“Tranquilo, mi hijo. Your father has worked hard to give us a good life. I will be fine, don’t worry.”

But he had worried about leaving his mother. What was it that made his father so angry all the time? Perhaps it was tradition that weighed him down too. Everyone close to him had died and the Martinez name would no longer be heard around the arena. There had been many passionate debates around the dinner table till late into the night when everyone had had far too much red wine.

“It is not about the bull, not about the killing,” his father maintained. “It is art. Los toros needs grace and style…and bravery.”

Dios mio! In other parts of Spain the bull fight has been banned!”

“We should never have sent you to Barcelona to study. Those Catalans do not even want to be part of Spain! Now that Europe is one you will forget what it is that makes you Spanish.”

“This display is for tourists who think they are seeing the real Spain.”

“Do not speak to me of drunken tourists who run with bulls in Pamplona. They complain when someone gets hurt.  Stupid Americans, think they know it all from an old book. For hundreds of years, Spain has had bullfights. You young people want to change everything.”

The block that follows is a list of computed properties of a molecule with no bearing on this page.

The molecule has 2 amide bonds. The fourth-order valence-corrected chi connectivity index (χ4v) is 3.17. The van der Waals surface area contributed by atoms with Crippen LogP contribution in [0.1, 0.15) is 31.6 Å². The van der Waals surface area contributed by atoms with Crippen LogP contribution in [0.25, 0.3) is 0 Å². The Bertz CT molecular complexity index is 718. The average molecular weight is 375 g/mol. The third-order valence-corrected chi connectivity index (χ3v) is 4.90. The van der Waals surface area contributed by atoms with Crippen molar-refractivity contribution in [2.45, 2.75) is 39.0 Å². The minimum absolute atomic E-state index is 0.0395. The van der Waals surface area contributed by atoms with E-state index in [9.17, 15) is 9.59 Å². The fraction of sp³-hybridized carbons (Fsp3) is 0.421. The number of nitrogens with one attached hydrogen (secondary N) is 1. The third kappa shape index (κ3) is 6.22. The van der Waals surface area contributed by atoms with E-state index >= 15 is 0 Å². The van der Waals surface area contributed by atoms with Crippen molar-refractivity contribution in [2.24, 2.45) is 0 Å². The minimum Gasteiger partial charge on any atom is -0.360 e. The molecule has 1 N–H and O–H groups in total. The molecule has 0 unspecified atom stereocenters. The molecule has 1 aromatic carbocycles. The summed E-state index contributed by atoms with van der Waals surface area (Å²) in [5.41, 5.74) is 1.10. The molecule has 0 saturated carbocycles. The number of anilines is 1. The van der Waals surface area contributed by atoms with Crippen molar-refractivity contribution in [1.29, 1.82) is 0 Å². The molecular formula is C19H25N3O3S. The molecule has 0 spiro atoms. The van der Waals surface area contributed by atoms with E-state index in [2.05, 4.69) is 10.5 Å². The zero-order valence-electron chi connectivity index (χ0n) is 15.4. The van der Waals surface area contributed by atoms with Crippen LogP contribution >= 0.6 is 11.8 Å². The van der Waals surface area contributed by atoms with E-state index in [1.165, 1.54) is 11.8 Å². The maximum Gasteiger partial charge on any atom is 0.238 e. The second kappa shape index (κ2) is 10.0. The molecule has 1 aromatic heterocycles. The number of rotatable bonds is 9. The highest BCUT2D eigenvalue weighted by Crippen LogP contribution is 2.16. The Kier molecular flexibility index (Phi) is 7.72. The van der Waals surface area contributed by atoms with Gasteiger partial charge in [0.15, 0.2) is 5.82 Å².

“Spain has art and books, music and beautiful buildings, too. What of Picasso, Gaudi, Dali?”

He didn’t understand it. Surely Spain had moved away from all this? After the bloody civil war many people had had little appetite for the cruelty of bullfighting, even less so after Franco’s death.  Bullfighting did not make sense in this century. He and Jose had been close.  His mother had been as devastated by his death as if he were her own son. The flamboyant decorations glinting in the moonlight where the suit hung on the front of the cupboard, seemed to mock him.  It had been made for Jose. It symbolised everything that he was not.

 “Do it this one time, for Jose,” his mother had appealed. He had come home to pay tribute to Jose but he wasn’t sure that he would be able to go through with it. He’d never be able to return home again if he shamed his father in front of all those people.

Of course he was proud to be Spanish. But enough with the fighting!  He remembered seeing Picasso’s Guernica for the first time. He had gone back to the Reina Sofia Museum in Madrid many times to sit in front of the painting, to try to understand its message. To him, the bull in the haunting black and white painting was a symbol of hope, showing the continuity of the Spanish nation after the civil war.  The bull seemed to be protecting the mother.  That’s why he was doing this, to protect his mother from his father’s anger for the son she had raised.